The U.K. economy shrank more than economists forecast during the fourth quarter in the biggest contraction since 1980 as the financial crisis crippled the banking industry and mired Britain deeper in the recession.
Key Reports (WSJ):
10:30 a.m. EIA Natl Gas Inventories
"Oh, colder than the wind that freezes Founts, that but now in sunshine play’d, Is that congealing pang which seizes The trusting bosom, when betray’d.
FX Trading – Friday Hodgepodge!
Yuppy-fication is killing us!
One of the problems I’ve lamented about over the last several years is what I refer to as the Yuppy-fication of Wall Street. Instead of the guys who made it to the top because of their guts, instincts, and brains, we now are faced with a world of Ivy-league MBA’s with spreadsheet running this institutions. Often guys that have never had to worry about how to feed their kids, or make their mortgage payments or scrape together just enough of their own funds to launch a venture that later failed miserably; instead we have an incestuous pool of people with powerful contacts populating the upper echelon.
The old-school guys who understood risk viscerally and did all to keep overhead at a minimum knowing there is such a thing as a business cycle seem to have been either pushed out or retired or runaway from the newly Yuppy-fied world in which we live.
Don’t get me wrong. Our Ivy League turns out some very smart people indeed. But smart in terms of facts and figures and business case studies. They know strategic planning all right, proper schmoozing with just the right person has been perfected, and how to make a spread sheet sing they are Maestros. But they never delivered mail in the mail room and grinded their way through every level of the organization having to prove themselves every step of the way (then sent to a top school by the company having proved real leadership skills) and learned about the firm’s core culture and competencies that drive sustained long-term success in all business environments.
I think this is why we end up with egotistical clowns such as John Thain.
In a just world Mr. Thain would be taken out and beaten to within an inch of his life for his arrogance and incompetence and destruction of other peoples’ wealth. Instead he walks away with millions, will likely spend a few years in the wilderness being “rehabilitated” (read friends in high places and journalist rebuilding his reputation with well placed lies at just the right time to polish the image) and re-emerge to “lead” another institution.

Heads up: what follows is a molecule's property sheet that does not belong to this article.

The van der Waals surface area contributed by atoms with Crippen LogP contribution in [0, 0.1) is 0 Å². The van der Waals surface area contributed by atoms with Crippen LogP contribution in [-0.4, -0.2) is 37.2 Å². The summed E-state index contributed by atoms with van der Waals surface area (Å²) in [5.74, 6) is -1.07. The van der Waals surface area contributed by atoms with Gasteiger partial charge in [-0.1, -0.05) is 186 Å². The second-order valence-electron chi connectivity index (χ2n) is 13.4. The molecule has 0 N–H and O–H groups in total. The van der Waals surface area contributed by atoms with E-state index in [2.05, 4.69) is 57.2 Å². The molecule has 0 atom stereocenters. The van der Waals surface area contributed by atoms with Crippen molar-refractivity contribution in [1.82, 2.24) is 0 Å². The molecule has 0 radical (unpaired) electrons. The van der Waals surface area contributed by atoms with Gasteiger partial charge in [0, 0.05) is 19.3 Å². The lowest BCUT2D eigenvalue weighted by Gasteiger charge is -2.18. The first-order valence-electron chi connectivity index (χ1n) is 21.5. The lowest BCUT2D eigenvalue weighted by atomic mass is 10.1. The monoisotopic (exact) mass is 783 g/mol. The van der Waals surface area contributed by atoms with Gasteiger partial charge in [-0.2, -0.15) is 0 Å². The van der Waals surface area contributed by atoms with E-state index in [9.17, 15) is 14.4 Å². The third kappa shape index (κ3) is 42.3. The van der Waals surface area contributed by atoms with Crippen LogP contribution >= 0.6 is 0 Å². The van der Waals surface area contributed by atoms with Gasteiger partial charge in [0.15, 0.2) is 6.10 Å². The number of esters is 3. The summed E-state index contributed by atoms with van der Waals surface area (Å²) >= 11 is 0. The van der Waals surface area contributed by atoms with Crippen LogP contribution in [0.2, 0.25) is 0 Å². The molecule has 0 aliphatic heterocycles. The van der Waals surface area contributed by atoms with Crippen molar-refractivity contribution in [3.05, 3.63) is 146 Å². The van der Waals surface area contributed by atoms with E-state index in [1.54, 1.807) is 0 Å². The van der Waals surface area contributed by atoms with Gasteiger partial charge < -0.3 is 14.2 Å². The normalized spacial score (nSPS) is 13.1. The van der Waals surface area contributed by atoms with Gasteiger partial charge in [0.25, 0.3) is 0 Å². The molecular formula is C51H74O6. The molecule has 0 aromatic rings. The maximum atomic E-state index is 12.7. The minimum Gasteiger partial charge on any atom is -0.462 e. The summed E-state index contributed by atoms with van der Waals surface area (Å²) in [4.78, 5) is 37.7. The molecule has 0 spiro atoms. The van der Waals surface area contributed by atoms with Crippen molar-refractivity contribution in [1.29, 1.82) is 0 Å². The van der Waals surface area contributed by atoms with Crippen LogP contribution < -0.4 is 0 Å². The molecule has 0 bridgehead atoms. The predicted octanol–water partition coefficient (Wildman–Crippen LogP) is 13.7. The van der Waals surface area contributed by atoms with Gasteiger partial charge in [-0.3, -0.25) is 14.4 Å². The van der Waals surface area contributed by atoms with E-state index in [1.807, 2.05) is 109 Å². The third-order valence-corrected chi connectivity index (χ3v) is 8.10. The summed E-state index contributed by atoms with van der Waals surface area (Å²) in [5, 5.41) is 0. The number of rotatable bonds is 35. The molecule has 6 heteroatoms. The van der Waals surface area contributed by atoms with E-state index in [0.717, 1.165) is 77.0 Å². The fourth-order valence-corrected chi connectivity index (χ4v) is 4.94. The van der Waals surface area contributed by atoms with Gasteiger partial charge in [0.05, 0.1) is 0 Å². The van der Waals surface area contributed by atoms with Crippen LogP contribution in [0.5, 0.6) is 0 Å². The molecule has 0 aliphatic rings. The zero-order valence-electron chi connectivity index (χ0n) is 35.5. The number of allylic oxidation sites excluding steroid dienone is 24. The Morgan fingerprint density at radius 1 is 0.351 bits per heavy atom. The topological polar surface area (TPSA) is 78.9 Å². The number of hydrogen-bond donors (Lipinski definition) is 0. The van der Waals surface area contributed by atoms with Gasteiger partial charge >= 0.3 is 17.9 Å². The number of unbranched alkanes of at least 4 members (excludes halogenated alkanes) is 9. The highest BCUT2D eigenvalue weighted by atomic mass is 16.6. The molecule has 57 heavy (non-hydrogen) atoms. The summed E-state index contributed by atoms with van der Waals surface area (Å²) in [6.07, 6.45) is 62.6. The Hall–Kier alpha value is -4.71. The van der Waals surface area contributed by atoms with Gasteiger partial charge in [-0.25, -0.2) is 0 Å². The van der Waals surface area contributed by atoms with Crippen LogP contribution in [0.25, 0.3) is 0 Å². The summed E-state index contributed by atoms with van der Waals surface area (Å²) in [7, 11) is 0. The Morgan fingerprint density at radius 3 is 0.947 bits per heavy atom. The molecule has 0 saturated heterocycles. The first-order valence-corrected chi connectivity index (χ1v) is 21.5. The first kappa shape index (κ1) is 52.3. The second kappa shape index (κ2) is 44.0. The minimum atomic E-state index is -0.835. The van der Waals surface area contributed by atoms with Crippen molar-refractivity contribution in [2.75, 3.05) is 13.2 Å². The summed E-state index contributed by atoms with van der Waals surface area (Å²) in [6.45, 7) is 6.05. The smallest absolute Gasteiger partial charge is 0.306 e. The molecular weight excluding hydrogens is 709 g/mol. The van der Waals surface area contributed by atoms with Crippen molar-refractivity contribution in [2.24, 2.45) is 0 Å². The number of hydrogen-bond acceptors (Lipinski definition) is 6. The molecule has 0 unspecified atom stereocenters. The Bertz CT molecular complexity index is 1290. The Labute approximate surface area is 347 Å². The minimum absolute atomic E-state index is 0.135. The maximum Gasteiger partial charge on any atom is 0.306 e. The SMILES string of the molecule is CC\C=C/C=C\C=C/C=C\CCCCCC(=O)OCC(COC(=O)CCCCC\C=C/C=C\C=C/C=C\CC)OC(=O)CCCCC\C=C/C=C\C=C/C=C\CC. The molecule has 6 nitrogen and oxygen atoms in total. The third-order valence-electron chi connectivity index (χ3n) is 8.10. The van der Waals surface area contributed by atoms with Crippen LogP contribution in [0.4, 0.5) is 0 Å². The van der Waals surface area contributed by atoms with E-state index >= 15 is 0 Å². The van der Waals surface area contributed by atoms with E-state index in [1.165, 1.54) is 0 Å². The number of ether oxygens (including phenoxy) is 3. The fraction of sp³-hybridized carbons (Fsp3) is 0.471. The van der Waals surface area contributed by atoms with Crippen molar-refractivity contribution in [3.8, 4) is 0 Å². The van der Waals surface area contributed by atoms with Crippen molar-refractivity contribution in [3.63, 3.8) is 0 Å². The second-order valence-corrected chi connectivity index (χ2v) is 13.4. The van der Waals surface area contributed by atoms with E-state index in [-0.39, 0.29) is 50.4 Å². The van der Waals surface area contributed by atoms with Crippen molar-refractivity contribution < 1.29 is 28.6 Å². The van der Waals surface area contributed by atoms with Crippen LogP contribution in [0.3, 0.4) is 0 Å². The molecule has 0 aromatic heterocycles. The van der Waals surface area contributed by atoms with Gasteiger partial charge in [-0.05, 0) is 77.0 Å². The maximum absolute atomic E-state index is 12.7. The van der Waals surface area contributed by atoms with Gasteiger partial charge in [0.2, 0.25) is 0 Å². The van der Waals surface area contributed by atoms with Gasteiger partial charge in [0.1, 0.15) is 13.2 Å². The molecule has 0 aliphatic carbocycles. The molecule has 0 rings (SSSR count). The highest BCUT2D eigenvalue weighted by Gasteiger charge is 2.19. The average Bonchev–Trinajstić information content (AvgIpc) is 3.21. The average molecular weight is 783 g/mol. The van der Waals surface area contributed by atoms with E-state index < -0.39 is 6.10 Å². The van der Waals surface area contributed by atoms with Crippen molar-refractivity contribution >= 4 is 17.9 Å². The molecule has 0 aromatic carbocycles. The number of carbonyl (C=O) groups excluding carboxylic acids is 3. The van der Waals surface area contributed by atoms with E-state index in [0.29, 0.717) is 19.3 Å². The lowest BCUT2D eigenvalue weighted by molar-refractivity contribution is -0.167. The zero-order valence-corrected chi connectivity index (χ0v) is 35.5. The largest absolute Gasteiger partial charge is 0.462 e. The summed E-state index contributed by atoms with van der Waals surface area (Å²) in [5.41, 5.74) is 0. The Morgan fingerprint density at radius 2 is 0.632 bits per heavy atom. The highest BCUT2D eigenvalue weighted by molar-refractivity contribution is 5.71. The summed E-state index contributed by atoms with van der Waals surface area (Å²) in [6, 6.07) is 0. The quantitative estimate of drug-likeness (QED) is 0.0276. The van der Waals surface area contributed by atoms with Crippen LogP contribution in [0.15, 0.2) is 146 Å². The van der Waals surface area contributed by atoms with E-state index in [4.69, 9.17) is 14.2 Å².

Sadly gone are the days when the head guy will sit at a trading desk with the troops and lead by example–think John Gutfreund at Solomon.
“Salomon [Brothers] was an institution. The chairman, John Gutfreund, had a desk on the trading floor that he sat at every day. In my nine years at Salomon, I never sat more than twenty feet away from him.
…Here’s a guy who is chairman of Salomon Brothers, which in those years was probably the most powerful firm on the Street, while I am a nobody trainee. It has been a year since that first encounter and he has the presence of mind and the interest to set me up like that,” as told by Bill Lipschutz to Jack Schwager in The Market Wizards.
I guess a lot of this had to do with the fact that firms on the street were partnerships. The partners had real money on the line so they couldn’t afford “social promotions.” The key players had to know risk viscerally. Partners needed and hired really smart people with guts and integrity to safeguard their own wealth and grow the firm over the long run.
Now, clowns like Thain play with other peoples’ money. And sadly we see how Yuppy-fication has destroyed our once great trading institutions.
My last TV Appearance-It Won’t Shake the World I Know!
I was booked on a 5-minute spot yesterday on Fox Business News with Stuart Varney to talk about the strength of the dollar; but of course got about 40-seconds because I didn’t lament about how awful the dollar was and instead said the dollar was entering a multi-year bull market. After that total waste of time, my TV career (yes that was a joke) is over. In the words of that great statesman Roberto Duran said during his last fight with Sugar Ray Leonard to end the battle, “No mas, no mas.”
I guess it comes down to two things: 1) I don’t like or watch those shows anyway so why should I expect any real content to flow when my “made for radio” mug appears; and 2)
I hate leaving the screens for that long because that’s the place where real money is made and talk is cheap.
But as I think more about it, something good did come from yesterday’s appearance–it was how surprised Mr. Varney seemed when he heard someone with a long-term bullish view of the dollar. That tells me there are still plenty of perma-bears out there who have not yet capitulated to the trend.
Mr. Varney playing the dutiful host entertainment role was lamenting how dog-gone awful the US banking system is (agreed) and how the world seemingly looks to end soon by implication in his lead up to my 45-seconds of fame. So in an effort to bring a reality bite to the US bank hysteria Fox was strewing, in the form of “it could be much worse elsewhere” (not a comforting fact I realize but an important one when it comes to currency trading) , I shared this fact with the ebullient host:
Banking System Liabilities to GDP:
Eurozone 335% [Est. $41 trillion]
United States 65% [Est. $9.8 trillion]
I didn’t get a chance to add: Emerging market lending exposure by European banks to emerging (submerging) markets $4.4 trillion of the total $4.8 trillion; a stat we’ve shared before in Currency Currents. The other stuff was just too much to comprehend on TV I guess. And off I go.
Given the price action in the euro of late, just maybe the market is waking to the potential disaster brewing in the corridors of European banking instead of solely focusing on the US debacle.
Have a great weekend! And be careful out there in the currency trading market!